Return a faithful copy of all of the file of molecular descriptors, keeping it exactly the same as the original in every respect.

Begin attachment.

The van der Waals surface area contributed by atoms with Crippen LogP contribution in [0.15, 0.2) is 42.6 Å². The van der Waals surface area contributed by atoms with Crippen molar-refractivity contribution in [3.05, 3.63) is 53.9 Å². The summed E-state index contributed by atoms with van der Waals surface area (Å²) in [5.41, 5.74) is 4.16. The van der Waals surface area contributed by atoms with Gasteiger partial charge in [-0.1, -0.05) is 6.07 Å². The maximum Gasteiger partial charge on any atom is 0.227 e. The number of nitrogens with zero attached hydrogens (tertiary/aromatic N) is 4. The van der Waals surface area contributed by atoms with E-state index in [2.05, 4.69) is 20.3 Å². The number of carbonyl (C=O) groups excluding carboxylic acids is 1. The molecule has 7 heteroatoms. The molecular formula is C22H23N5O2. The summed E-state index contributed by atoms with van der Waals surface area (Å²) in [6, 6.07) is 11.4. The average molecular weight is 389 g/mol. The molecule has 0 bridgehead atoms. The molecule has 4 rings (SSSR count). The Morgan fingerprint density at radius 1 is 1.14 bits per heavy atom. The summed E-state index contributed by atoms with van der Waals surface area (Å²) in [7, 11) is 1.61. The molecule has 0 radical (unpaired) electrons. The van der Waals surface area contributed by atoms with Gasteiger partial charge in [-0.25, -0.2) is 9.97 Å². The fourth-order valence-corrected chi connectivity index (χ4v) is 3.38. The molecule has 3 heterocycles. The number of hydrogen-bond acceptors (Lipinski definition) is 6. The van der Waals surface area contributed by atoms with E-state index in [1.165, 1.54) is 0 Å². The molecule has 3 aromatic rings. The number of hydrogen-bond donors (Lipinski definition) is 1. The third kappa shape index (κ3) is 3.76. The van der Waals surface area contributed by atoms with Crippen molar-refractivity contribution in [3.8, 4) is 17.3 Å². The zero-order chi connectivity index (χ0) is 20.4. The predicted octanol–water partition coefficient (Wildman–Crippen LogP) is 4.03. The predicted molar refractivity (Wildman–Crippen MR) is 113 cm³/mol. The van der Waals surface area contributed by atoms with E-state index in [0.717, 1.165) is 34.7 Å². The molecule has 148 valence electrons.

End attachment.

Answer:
The van der Waals surface area contributed by atoms with Crippen LogP contribution in [0.15, 0.2) is 42.6 Å². The van der Waals surface area contributed by atoms with Crippen molar-refractivity contribution in [3.05, 3.63) is 53.9 Å². The summed E-state index contributed by atoms with van der Waals surface area (Å²) in [5.41, 5.74) is 4.16. The van der Waals surface area contributed by atoms with Gasteiger partial charge in [-0.1, -0.05) is 6.07 Å². The maximum Gasteiger partial charge on any atom is 0.227 e. The number of nitrogens with zero attached hydrogens (tertiary/aromatic N) is 4. The van der Waals surface area contributed by atoms with E-state index in [2.05, 4.69) is 20.3 Å². The number of carbonyl (C=O) groups excluding carboxylic acids is 1. The molecule has 7 heteroatoms. The molecular formula is C22H23N5O2. The summed E-state index contributed by atoms with van der Waals surface area (Å²) in [6, 6.07) is 11.4. The average molecular weight is 389 g/mol. The molecule has 0 bridgehead atoms. The molecule has 4 rings (SSSR count). The Morgan fingerprint density at radius 1 is 1.14 bits per heavy atom. The summed E-state index contributed by atoms with van der Waals surface area (Å²) in [7, 11) is 1.61. The molecule has 0 radical (unpaired) electrons. The van der Waals surface area contributed by atoms with Gasteiger partial charge in [-0.25, -0.2) is 9.97 Å². The fourth-order valence-corrected chi connectivity index (χ4v) is 3.38. The molecule has 3 heterocycles. The number of hydrogen-bond acceptors (Lipinski definition) is 6. The van der Waals surface area contributed by atoms with E-state index in [1.165, 1.54) is 0 Å². The molecule has 3 aromatic rings. The number of hydrogen-bond donors (Lipinski definition) is 1. The third kappa shape index (κ3) is 3.76. The van der Waals surface area contributed by atoms with Crippen molar-refractivity contribution in [3.8, 4) is 17.3 Å². The zero-order chi connectivity index (χ0) is 20.4. The predicted octanol–water partition coefficient (Wildman–Crippen LogP) is 4.03. The predicted molar refractivity (Wildman–Crippen MR) is 113 cm³/mol. The van der Waals surface area contributed by atoms with E-state index in [0.717, 1.165) is 34.7 Å². The molecule has 148 valence electrons.